Summertime is once more upon us, and every indication is that this year will again be unseasonably hot.
For many people this may mean little more than occasional discomfort which is easily alleviated by retreating to an air-conditioned space or one of the city-run swimming pools. However, for persons using any number of the common neuroleptics (antipsychotics), antidepressants or other psychotropic drugs the summer heat carries an increased potential for serious injury or even death.
It is well-established fact that these substances substantially interfere with the body’s ability to regulate its own temperature, thus creating an increased risk of heat stroke or similar injuries among persons taking prescribed psychiatric medications. Homeless persons are also substantially at risk of injury due to hot weather - and the fact that the homeless are frequently prescribed neuroleptics places such persons in a potentially lethal double jeopardy situation.
In Chicago during July of 1995, a significant percentage of the several hundred heat-related fatalities that occurred were found to have been contributed to by the use of prescription medications - most often, those prescriptions dispensed by psychiatrists.
Many of these victims were also homeless, which proves that it isn’t only the wintertime that can prove deadly for unhoused persons. The thing is, many of these dangers could be diminished or averted if patients were properly advised of the potential hazards (thus enabling them to make an informed choice) and instructed on how to minimize the risk. The problem however lies in the fact that shrinks very seldom explain the potentially serious adverse effects of their ‘treatments’ to their patients. In addition, psychiatrists have the legal right to force these ‘medications’ on persons against their wishes - a situation that in combination with hot weather or other stressors can amount to a virtual sentence of death.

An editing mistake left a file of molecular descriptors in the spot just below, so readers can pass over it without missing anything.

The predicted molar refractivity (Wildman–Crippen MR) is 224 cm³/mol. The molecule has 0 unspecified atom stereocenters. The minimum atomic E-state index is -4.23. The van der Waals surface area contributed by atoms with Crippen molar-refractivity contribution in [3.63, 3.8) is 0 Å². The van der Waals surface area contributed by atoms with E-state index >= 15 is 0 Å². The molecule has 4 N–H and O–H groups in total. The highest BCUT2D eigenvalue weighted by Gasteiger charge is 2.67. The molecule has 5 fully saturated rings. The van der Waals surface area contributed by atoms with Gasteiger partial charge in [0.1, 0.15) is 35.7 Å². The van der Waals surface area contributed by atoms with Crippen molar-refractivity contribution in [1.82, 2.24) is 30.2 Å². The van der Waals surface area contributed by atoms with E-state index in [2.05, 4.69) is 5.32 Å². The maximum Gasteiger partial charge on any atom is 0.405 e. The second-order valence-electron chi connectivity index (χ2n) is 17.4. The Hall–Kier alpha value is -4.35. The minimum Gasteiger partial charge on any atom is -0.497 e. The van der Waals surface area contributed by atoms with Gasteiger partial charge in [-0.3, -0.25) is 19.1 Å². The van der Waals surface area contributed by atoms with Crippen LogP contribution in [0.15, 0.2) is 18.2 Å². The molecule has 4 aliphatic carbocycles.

Recently media articles have appeared calling for use of advisory labels on prescription medicine containers for those drugs that present an increased risk of heat-related injury. While this is an important first step, much more needs to be done in order to avoid these seasonal tragedies. Future health advisories from the City or media related to hot weather must include a specific listing of what drugs present the greatest risk. It is necessary for ‘cooling centres’ (temperature- controlled spaces where homeless persons and others can seek respite from the heat) to be created. And most importantly, the relevant laws must be amended to strip psychiatrists of the right to coerce and so that failure by any physician to properly advise patients of the potential risks involved in their treatment can be considered malpractice
Mike Harris chooses cabinet
Health Minister Elizabeth Witmer was one of four senior Tory cabinet members to retain her original post as Harris unveiled the roster of his inner chamber this afternoon. In an address to the International Congress on Law & Mental Health on June 15, Witmer confirmed the intention of this government to implement outpatient committal legislation. Now that the target is clear it is vital that action commence immediately.